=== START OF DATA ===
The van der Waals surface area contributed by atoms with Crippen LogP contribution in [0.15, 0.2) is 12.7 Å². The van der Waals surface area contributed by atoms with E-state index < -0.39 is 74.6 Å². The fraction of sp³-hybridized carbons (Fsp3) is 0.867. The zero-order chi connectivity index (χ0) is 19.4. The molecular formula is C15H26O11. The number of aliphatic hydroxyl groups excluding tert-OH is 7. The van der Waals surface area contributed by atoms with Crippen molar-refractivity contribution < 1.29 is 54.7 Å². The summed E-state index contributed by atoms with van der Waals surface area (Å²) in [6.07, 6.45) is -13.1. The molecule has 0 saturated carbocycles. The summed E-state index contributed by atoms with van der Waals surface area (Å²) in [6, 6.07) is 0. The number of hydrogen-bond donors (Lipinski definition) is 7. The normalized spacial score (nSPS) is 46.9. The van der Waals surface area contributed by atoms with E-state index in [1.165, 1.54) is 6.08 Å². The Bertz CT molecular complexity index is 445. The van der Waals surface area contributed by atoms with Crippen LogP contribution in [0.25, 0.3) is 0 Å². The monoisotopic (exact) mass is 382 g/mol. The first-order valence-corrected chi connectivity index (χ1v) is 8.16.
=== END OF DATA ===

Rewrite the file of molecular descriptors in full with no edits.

The van der Waals surface area contributed by atoms with Crippen LogP contribution in [0.15, 0.2) is 12.7 Å². The van der Waals surface area contributed by atoms with E-state index < -0.39 is 74.6 Å². The fraction of sp³-hybridized carbons (Fsp3) is 0.867. The zero-order chi connectivity index (χ0) is 19.4. The molecular formula is C15H26O11. The number of aliphatic hydroxyl groups excluding tert-OH is 7. The van der Waals surface area contributed by atoms with Crippen molar-refractivity contribution < 1.29 is 54.7 Å². The summed E-state index contributed by atoms with van der Waals surface area (Å²) in [6.07, 6.45) is -13.1. The molecule has 0 saturated carbocycles. The summed E-state index contributed by atoms with van der Waals surface area (Å²) in [6, 6.07) is 0. The number of hydrogen-bond donors (Lipinski definition) is 7. The normalized spacial score (nSPS) is 46.9. The van der Waals surface area contributed by atoms with E-state index in [1.165, 1.54) is 6.08 Å². The Bertz CT molecular complexity index is 445. The van der Waals surface area contributed by atoms with Crippen LogP contribution in [0.25, 0.3) is 0 Å². The monoisotopic (exact) mass is 382 g/mol. The first-order valence-corrected chi connectivity index (χ1v) is 8.16.